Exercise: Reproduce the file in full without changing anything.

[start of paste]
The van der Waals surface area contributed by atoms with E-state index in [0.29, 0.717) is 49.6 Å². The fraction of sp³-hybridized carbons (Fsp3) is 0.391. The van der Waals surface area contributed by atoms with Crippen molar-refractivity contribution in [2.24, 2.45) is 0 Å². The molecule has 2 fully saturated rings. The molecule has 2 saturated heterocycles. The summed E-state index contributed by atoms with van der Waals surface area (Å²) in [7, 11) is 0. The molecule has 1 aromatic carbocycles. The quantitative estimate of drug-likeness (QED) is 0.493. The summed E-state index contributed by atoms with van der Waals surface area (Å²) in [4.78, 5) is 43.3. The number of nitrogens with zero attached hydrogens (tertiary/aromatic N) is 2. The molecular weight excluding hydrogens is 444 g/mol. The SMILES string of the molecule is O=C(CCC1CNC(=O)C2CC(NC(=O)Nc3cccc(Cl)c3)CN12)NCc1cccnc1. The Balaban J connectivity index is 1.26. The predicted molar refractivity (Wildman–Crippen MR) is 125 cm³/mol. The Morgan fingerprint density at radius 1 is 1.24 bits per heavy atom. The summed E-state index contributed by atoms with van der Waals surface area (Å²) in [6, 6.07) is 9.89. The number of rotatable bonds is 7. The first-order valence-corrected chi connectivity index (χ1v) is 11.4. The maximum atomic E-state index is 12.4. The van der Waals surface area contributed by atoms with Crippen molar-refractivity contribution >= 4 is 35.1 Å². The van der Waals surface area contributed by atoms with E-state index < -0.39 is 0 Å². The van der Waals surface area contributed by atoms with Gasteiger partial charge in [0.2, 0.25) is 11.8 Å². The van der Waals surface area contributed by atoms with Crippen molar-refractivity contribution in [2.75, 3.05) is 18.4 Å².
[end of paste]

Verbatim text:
The van der Waals surface area contributed by atoms with E-state index in [0.29, 0.717) is 49.6 Å². The fraction of sp³-hybridized carbons (Fsp3) is 0.391. The van der Waals surface area contributed by atoms with Crippen molar-refractivity contribution in [2.24, 2.45) is 0 Å². The molecule has 2 fully saturated rings. The molecule has 2 saturated heterocycles. The summed E-state index contributed by atoms with van der Waals surface area (Å²) in [7, 11) is 0. The molecule has 1 aromatic carbocycles. The quantitative estimate of drug-likeness (QED) is 0.493. The summed E-state index contributed by atoms with van der Waals surface area (Å²) in [4.78, 5) is 43.3. The number of nitrogens with zero attached hydrogens (tertiary/aromatic N) is 2. The molecular weight excluding hydrogens is 444 g/mol. The SMILES string of the molecule is O=C(CCC1CNC(=O)C2CC(NC(=O)Nc3cccc(Cl)c3)CN12)NCc1cccnc1. The Balaban J connectivity index is 1.26. The predicted molar refractivity (Wildman–Crippen MR) is 125 cm³/mol. The Morgan fingerprint density at radius 1 is 1.24 bits per heavy atom. The summed E-state index contributed by atoms with van der Waals surface area (Å²) in [6, 6.07) is 9.89. The number of rotatable bonds is 7. The first-order valence-corrected chi connectivity index (χ1v) is 11.4. The maximum atomic E-state index is 12.4. The van der Waals surface area contributed by atoms with Crippen molar-refractivity contribution >= 4 is 35.1 Å². The van der Waals surface area contributed by atoms with E-state index < -0.39 is 0 Å². The van der Waals surface area contributed by atoms with Gasteiger partial charge in [0.2, 0.25) is 11.8 Å². The van der Waals surface area contributed by atoms with Crippen molar-refractivity contribution in [2.75, 3.05) is 18.4 Å².